As this was the first time a Spitfire had ditched in the sea – and the pilot had survived to tell the tale – both the Air Ministry and Supermarine were interested in the circumstances of Ryder’s escape. He was asked to make recommendations and his detailed report provided invaluable information for training pilots in what to do when ditching; it is understood he spent some time lecturing other pilots on surviving ditching in the sea. Some of these recommendations are included in his Combat Reports, and suggest that a pilot finding himself in such a situation should:
• Tighten straps and inflate “Mae West”,
• Open hood and possibly door.
• Close radiator flaps and pancake at 70 m.p.h.
• Aircraft immediately tucks its nose in (with sea running) and assumes a vertical position, tail up, and sinks.
• Release Sutton harness and parachute and evacuate, push away hard to clear tail plane.
Whilst this was 41 Squadron’s first loss of an aircraft in action during the War, the major newspapers reported it was also the first British home based fighter to be shot down by an enemy aircraft, for fifty German aircraft already shot down by the RAF. Additionally, the 13 Group ORB records that Ryder’s He111 was the 27th enemy aircraft shot down by the Group since September 1939.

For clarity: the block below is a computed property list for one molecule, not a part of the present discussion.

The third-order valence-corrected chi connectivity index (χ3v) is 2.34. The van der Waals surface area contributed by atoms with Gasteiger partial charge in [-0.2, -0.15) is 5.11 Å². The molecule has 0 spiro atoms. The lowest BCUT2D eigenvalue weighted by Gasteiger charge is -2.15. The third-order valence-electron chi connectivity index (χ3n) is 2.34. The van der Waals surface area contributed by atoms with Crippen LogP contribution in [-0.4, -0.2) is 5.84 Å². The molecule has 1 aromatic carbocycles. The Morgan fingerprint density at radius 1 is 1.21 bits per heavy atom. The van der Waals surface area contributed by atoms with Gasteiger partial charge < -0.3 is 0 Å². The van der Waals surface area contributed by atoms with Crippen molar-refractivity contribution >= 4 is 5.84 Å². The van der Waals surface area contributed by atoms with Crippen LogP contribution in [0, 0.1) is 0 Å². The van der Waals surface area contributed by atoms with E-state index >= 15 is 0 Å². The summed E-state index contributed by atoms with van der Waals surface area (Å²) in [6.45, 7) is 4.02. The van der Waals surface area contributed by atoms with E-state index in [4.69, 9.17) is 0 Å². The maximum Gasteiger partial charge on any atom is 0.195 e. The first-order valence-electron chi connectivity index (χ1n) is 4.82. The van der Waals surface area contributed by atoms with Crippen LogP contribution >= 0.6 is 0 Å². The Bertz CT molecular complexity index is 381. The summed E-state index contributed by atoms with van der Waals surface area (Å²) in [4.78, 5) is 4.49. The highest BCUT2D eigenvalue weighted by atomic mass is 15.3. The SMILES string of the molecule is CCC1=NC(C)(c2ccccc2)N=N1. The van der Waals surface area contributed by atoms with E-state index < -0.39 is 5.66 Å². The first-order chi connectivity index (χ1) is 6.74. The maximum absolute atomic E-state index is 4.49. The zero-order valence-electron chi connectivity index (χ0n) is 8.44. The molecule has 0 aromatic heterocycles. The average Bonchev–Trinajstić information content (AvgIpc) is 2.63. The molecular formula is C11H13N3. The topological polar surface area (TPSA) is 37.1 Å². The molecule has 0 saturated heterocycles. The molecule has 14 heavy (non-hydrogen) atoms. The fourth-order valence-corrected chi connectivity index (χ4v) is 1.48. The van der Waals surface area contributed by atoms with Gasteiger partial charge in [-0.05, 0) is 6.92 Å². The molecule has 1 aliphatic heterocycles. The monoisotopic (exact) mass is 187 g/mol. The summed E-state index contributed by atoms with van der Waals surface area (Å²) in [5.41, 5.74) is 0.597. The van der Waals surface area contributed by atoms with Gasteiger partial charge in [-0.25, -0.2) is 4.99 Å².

Ryder was awarded the Distinguished Flying Cross on 19 April for the ‘coolness and courage’ he showed today, thereby receiving the first decoration to be bestowed upon a 41 Squadron pilot during World War II, and the first DFC awarded the unit since 1919. The citation reads,
“During April this officer was ordered to investigate an enemy raid at sea and took off alone in bad visibility and low cloud. He sighted an enemy aircraft and, observing that its port engine was out of action, he promptly attacked the starboard engine and after disabling it with one burst of fire the aircraft fell into the sea. Afterwards Flight Lieutenant Ryder found that his own aircraft was losing power and he was forced to come down on the sea, whereupon his aircraft immediately dived. When at a considerable depth he managed, with great difficulty, to extricate himself from the cockpit and was then picked up by a nearby trawler. His accurate flying made the interception a success, and his coolness and courage materially contributed to his own rescue and the collection of much valuable information. He set a splendid example of courage and discipline to his squadron.”
[Text: Excerpts from Steve Brew's book "Blood, Sweat and Courage" (Fonthill, 2014; Images: 1. A portrait of Flt Lt E. Norman Ryder DFC, drawn by Captain Cuthbert Orde on 4 January 1941. Crown copyright expired, 2. Flt Lt Norman Ryder DFC, late Nov 1940, snip from IWM Image CH 001871, 3. Ryder was flying Spitfire Ia, N3114, EB-J, when he claimed a Heinkel He111 on 3 April 1940, but was shot down by return fire and ditched in the North Sea. This profile commissioned specifically for "Blood, Sweat and Courage" © Gaëtan Marie]